A crucial step in the evolution of complex organisms is the appearance of multicellularity. Key questions are “how did multicellularity evolve? Did it evolve once or multiple times? How did cells make the transition from life as a solo cell to associating and cooperating with other cells such that they work as a single, cohesive unit?”
It turns out that the shift from a single-cell system to a multi-cell one is a fairly complicated process in which cells have to undergo changes in shape, function, structure, and development.
However, there are certain sets of requirements that must be met in order for multicellularity to evolve. These include that cells must adhere to, communicate with, and cooperate with each other, and that cells must specialize in their functions (i.e., that not all cells do exactly the same thing, otherwise they would just be a group of cells or a colony). In order to make these things happen, cells must not reject each other. In other words, they must be genetically compatible to some extent—analogous to how our human bodies reject foreign items that are not recognized by our cells.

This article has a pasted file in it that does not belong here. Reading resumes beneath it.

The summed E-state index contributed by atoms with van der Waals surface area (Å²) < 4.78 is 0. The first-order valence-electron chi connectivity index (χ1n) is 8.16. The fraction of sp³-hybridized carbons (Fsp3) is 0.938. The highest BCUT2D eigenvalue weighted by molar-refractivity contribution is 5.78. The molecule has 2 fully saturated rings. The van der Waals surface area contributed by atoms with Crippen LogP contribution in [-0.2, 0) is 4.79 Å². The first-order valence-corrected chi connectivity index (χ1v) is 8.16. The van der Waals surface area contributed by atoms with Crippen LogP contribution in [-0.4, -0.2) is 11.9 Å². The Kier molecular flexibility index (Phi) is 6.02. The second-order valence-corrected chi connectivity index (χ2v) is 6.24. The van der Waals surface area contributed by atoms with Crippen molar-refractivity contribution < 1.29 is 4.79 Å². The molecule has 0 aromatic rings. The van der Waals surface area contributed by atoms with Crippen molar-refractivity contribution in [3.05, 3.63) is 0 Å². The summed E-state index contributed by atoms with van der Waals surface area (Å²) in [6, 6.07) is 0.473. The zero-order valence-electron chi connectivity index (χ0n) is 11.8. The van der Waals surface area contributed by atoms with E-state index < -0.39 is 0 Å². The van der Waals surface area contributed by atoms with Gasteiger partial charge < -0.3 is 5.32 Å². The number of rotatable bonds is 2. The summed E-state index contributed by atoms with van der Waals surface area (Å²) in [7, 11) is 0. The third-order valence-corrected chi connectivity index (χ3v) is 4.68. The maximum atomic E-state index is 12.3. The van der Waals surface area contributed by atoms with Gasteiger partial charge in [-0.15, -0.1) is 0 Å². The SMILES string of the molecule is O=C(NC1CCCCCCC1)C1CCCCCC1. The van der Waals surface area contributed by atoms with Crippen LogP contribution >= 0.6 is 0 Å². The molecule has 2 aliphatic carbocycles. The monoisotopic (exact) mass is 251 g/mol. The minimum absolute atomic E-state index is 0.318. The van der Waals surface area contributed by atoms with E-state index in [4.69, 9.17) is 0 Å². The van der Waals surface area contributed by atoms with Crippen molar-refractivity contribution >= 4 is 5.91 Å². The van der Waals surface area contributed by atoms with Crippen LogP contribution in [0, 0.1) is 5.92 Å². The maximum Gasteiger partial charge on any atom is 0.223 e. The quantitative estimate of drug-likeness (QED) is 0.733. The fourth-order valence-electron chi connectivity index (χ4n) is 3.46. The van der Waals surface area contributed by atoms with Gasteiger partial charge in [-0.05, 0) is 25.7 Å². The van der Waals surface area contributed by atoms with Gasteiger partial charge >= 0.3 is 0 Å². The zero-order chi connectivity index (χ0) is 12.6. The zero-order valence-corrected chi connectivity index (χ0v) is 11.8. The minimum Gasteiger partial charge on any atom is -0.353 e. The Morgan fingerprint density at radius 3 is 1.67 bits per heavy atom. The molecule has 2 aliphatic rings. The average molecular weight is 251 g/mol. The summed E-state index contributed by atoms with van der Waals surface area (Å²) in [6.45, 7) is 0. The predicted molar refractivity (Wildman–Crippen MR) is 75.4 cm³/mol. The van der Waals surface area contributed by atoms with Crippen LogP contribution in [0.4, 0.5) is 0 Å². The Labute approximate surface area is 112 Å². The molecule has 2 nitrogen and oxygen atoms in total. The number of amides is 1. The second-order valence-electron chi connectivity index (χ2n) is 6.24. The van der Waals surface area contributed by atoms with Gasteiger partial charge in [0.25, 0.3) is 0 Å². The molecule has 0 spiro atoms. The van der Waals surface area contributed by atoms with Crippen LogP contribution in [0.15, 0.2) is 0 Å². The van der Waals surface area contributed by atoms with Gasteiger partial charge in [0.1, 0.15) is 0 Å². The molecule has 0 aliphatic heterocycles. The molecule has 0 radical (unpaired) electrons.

But despite what seems to be quite serious obstacles to be overcome, it has occurred independently a surprisingly large number of times.
Defined in the loosest sense, as an aggregation of cells, multicellularity has evolved in at least 25 lineages. However, even when defined more strictly—requiring that cells be connected, communicate, and cooperate in some fashion or another—it has still notably evolved once in animals, three times in fungi, six times in algae, and multiple times in bacteria.
This shows once again that, like with the eye, what seems to be an insurmountable evolutionary problem can be overcome. (Richard Dawkins’s book Climbing Mount Improbable gives more such examples.)
You can see the paper based by Karl J. Niklas on which the above article is here.